THE ruling Zanu PF’s convoluted succession struggle has dramatically shifted to another level of intensity after the nomination of a new set of leaders to a somewhat repackaged pecking order, analysts say.
s has set the stage for a fierce showdown for President Robert Mugabe’s plum position, which could be sooner rather than later if this week’s events are anything to go by.
Political analysts think the bruising succession battle showed, more than anything else so far, that the contours of Mugabe’s regime, its substance of power and authority, as well as leadership continuity, are difficult to define or take for granted.
Mugabe got a clean sweep by securing 100% of the provincial executive councils’ votes without any challenge, his first vice-president Joseph Msika 70%, second vice-president Joyce Mujuru 60% and chairman John Nkomo 60%.
Mujuru — who had the backing of the powerful Women’s League and her influential husband, retired General Solomon Mujuru — shocked Zanu PF secretary for administration Emmerson Mnangagwa, until now widely regarded as Mugabe’s heir apparent, when she came out on top.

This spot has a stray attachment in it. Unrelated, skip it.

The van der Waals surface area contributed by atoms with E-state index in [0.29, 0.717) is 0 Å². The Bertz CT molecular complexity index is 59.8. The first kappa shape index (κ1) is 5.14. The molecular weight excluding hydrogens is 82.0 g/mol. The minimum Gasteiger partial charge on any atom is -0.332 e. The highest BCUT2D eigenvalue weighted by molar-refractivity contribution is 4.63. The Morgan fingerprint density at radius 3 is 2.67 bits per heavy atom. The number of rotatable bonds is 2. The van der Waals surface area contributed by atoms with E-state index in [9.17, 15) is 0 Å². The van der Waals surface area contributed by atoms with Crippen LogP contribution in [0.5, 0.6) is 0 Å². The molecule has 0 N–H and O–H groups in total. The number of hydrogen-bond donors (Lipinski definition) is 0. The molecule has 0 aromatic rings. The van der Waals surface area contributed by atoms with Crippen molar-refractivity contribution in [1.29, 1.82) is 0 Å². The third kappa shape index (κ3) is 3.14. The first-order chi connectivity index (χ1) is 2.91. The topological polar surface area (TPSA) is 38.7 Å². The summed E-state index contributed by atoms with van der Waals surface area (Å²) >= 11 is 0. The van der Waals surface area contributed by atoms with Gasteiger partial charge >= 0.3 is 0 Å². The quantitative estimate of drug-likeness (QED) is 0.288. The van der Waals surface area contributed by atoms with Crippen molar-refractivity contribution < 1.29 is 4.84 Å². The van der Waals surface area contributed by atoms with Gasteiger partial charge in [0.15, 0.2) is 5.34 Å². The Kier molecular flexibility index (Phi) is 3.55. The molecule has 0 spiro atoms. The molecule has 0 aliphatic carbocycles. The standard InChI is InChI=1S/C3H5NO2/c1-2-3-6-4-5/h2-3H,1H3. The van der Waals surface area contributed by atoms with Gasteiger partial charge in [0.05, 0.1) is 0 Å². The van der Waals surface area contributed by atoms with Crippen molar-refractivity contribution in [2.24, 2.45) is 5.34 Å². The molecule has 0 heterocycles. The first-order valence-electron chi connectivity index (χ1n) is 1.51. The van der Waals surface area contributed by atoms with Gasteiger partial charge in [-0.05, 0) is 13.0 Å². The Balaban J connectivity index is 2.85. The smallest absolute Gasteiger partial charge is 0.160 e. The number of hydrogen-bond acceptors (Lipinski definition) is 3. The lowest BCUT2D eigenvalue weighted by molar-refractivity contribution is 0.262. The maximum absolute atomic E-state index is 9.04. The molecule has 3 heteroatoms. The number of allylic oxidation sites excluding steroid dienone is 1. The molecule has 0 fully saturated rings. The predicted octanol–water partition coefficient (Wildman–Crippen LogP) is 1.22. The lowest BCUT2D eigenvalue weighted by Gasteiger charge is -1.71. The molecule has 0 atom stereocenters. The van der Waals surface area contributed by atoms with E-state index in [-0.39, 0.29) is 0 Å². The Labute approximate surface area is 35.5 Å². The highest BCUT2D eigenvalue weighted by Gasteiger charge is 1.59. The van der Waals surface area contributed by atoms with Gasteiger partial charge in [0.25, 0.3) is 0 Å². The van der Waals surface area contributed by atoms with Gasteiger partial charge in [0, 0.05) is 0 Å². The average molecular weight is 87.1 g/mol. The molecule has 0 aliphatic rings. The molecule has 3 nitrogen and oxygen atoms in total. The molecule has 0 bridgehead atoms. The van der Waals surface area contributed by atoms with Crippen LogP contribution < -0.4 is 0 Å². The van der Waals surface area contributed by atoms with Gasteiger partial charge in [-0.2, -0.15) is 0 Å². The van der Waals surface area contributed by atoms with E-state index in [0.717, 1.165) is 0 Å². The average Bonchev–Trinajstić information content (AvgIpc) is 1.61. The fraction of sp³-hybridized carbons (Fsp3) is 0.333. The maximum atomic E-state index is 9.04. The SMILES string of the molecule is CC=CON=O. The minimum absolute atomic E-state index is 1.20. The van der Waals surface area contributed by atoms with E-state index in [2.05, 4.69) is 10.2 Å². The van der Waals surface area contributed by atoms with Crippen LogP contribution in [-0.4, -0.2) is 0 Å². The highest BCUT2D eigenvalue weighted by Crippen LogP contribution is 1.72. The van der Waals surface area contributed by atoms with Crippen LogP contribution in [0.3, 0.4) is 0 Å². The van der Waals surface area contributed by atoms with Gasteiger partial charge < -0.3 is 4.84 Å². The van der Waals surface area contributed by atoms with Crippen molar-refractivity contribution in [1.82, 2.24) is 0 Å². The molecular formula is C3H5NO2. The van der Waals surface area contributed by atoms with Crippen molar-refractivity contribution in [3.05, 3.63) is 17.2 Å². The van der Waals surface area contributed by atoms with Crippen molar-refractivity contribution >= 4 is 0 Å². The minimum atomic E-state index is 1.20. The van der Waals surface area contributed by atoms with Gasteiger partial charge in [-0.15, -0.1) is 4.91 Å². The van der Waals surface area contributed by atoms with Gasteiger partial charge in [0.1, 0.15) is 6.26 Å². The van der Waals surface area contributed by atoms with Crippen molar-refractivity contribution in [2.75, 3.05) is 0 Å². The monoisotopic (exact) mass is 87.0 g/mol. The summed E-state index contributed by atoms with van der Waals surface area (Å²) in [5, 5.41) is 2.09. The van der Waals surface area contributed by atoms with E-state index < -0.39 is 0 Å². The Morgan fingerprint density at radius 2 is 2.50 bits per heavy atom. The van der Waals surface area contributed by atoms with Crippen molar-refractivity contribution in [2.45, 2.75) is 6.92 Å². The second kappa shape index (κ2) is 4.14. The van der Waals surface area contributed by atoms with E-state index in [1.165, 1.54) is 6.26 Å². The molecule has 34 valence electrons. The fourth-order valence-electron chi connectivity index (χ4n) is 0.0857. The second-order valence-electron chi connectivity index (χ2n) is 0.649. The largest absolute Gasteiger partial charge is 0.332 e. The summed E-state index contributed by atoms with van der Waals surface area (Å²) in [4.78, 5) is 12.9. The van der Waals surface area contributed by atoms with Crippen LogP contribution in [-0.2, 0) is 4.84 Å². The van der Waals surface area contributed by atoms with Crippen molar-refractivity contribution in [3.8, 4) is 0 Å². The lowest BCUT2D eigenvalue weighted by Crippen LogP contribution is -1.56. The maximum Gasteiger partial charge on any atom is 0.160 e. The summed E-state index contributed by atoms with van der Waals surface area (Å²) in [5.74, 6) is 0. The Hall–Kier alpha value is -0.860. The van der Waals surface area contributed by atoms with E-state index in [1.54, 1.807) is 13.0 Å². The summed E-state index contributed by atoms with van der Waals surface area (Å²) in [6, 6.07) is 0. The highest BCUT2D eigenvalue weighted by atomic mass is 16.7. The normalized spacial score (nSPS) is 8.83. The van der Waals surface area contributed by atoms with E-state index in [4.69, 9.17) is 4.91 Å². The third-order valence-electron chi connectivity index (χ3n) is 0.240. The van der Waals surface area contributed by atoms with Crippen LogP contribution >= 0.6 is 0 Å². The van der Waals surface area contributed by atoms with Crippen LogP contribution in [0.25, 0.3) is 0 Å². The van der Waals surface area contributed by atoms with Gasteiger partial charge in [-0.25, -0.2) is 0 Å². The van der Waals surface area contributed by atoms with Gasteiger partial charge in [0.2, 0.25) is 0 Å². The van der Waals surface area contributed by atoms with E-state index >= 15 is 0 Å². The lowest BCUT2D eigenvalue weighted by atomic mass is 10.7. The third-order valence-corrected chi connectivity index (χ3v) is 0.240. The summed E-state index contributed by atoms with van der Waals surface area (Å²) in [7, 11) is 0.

Analysts say the outcome of last weekend’s Zanu PF selection process — which changed the direction of the succession plot but not the matrix of power — proved that ruling party politics are currently in a dangerous state of flux and thus unpredictable.
They say the succession issue is still yet to be resolved as the current fight was largely over crumbs from Mugabe’s table and not the real substance of power.
University of Zimbabwe political analyst Eldred Masunungure said the power struggle in Zanu PF was far from over. He said it would continue until outstanding political, ethnic and regional issues were adequately resolved.
“Definitely the political complexion of the Zanu PF succession struggle has changed but the issue still remains unfinished business. Notwithstanding Mujuru’s nomination, the succession issue still has to be resolved,” he said.
“We may well be seeing the beginning and not the end of the issue.”
Another analyst, Professor Brian Raftopoulos, said although Mujuru’s nomination was a “masterstroke” by those who wanted to shut out Mnangagwa, the succession crisis would for sometime remain simmering.
“For now Mugabe’s position still remains unassailable because he is not under open challenge and no one has the capacity to do so, but the question of who will take over from him still lingers,” he said.